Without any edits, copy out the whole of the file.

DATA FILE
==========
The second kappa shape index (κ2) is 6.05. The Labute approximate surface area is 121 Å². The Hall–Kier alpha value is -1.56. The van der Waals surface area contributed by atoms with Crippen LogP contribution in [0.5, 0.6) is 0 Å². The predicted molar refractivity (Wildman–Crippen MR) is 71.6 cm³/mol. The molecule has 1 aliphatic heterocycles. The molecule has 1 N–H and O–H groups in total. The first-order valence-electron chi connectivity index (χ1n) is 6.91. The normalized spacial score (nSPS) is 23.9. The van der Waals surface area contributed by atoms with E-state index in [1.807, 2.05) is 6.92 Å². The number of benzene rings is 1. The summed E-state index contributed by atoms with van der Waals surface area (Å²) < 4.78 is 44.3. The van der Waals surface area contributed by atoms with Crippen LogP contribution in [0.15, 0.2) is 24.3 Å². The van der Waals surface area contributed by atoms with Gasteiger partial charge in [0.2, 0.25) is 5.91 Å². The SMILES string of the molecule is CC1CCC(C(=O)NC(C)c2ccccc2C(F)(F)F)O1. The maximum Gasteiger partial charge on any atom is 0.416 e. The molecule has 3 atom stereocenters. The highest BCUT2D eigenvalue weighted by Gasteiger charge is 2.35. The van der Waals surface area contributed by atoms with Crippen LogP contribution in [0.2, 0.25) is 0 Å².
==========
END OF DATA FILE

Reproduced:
The second kappa shape index (κ2) is 6.05. The Labute approximate surface area is 121 Å². The Hall–Kier alpha value is -1.56. The van der Waals surface area contributed by atoms with Crippen LogP contribution in [0.5, 0.6) is 0 Å². The predicted molar refractivity (Wildman–Crippen MR) is 71.6 cm³/mol. The molecule has 1 aliphatic heterocycles. The molecule has 1 N–H and O–H groups in total. The first-order valence-electron chi connectivity index (χ1n) is 6.91. The normalized spacial score (nSPS) is 23.9. The van der Waals surface area contributed by atoms with E-state index in [1.807, 2.05) is 6.92 Å². The number of benzene rings is 1. The summed E-state index contributed by atoms with van der Waals surface area (Å²) < 4.78 is 44.3. The van der Waals surface area contributed by atoms with Crippen LogP contribution in [0.15, 0.2) is 24.3 Å². The van der Waals surface area contributed by atoms with Gasteiger partial charge in [0.2, 0.25) is 5.91 Å². The SMILES string of the molecule is CC1CCC(C(=O)NC(C)c2ccccc2C(F)(F)F)O1. The maximum Gasteiger partial charge on any atom is 0.416 e. The molecule has 3 atom stereocenters. The highest BCUT2D eigenvalue weighted by Gasteiger charge is 2.35. The van der Waals surface area contributed by atoms with Crippen LogP contribution in [0.2, 0.25) is 0 Å².